What used to be called "the poor man's discus" by some... and bred by a select few, the Triangle Cichlids (there are actually two species) are well worth a second look and space-permitting, trials at raising, pairing, breeding and rearing their young. Like discus back in the sixties, Uaru's were all wild-collected and difficult to spawn and raise, and like Symphysodon, they too have become more facile in captive care and reproduction.
The genus name Uaru is derived from the native, uara aru, "resembling a (hand) mirror, likely in reference to the genus' pancake like shaped members. The specific name amphiacanthoides is the old name for the genus of tangs, Acanthurus, which these fishes resemble both physically and in their preference for vegetable foodstuffs. The common name of the "Triangle" refers to the large body shape of adults.
There are presently two described species of the genus Uaru, and possibly a third (this fish is sometimes imported into Europe, sold as the "orange-fleck Uaru").
The Triangle can reach a length of a foot in the wild... and might do so in captivity given enough space. A pair needs to be kept in at least an eighty gallon, with a 125 being better. Groups being reared for pairing need at least 125 gallons for development and spawning.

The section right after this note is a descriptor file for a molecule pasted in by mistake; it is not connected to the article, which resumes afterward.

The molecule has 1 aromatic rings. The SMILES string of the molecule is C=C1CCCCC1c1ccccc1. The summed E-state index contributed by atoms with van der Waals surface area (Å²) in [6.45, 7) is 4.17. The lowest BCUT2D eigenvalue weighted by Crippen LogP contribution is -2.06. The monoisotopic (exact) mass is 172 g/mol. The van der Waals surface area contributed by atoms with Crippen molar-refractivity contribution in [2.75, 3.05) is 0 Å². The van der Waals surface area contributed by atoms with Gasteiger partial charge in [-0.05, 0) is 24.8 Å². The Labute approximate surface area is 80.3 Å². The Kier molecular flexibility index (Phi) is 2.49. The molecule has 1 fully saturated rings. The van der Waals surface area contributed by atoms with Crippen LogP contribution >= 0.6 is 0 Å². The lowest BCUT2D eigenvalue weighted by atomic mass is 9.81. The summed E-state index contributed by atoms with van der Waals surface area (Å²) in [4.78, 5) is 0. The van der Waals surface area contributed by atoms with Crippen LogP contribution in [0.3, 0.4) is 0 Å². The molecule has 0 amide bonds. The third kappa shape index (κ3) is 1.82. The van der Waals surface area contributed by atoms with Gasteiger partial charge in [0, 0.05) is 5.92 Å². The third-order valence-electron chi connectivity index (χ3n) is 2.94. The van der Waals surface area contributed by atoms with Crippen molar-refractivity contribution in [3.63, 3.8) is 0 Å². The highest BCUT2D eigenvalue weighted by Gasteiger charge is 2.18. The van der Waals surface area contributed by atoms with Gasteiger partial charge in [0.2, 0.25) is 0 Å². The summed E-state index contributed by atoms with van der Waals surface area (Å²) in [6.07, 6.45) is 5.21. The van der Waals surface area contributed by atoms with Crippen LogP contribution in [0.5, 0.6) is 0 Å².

Water Chemistry & Physics:
Being found in the same waters as Symphysodon it is not surprising that Uaru's prefer the same sorts of water conditions. Low pH (about 5.0), softest of water (ideally 0.0 dKH), and warm temperatures (84-88). Now, these values are for wild-collected specimens (which are still at times imported... better to seek out captive-produced), and captive produced stocks are much more agreeable to more alkaline, harder, less tropical conditions... but if you're interested in maintaining your Uarus in ideal settings and possibly breeding them, targeting their original water quality is suggested. For folks with naturally hard, alkaline source water, blending in some portion from softened, deionized or reverse-osmosis water will lower alkalinity and pH. Chemical preparations can be added to lower these values further or peat moss added to your filter flow path. Uaru, like Discus are sensitive to metabolite build-up, hence, weekly water changes are suggested. Tropical temperatures in the mid-80's are de riguer.
This is a shy fish that does best in dimly lit settings with heavy use of driftwood and rooted plastic and possibly live floating plants (though they may eat them). Rooted plants are not suggested as these fishes are herbivorous as well as diggers. If you're interested in spawning, provide some hard horizontal material (slate, flower pot, roofing tile...) for their use.
Though not often done, Uarus can be kept with Angels and Discus, both types of fishes they are caught in the same habitat with in the wild (Sterba, 1962). More often you'll see them kept by themselves, perhaps with a loricariid catfish or two, maybe with some other easy going Central and South American cichlids like acaras or eartheaters. For larger fishes, Uaru's are not particularly aggressive or disagreeable to other fishes, and will generally ignore livebearers, small tetras and other community fishes. Oh, and this fish should not be kept individually, pairs or more make for much better-adjusted, outgoing (though still shy) Uarus.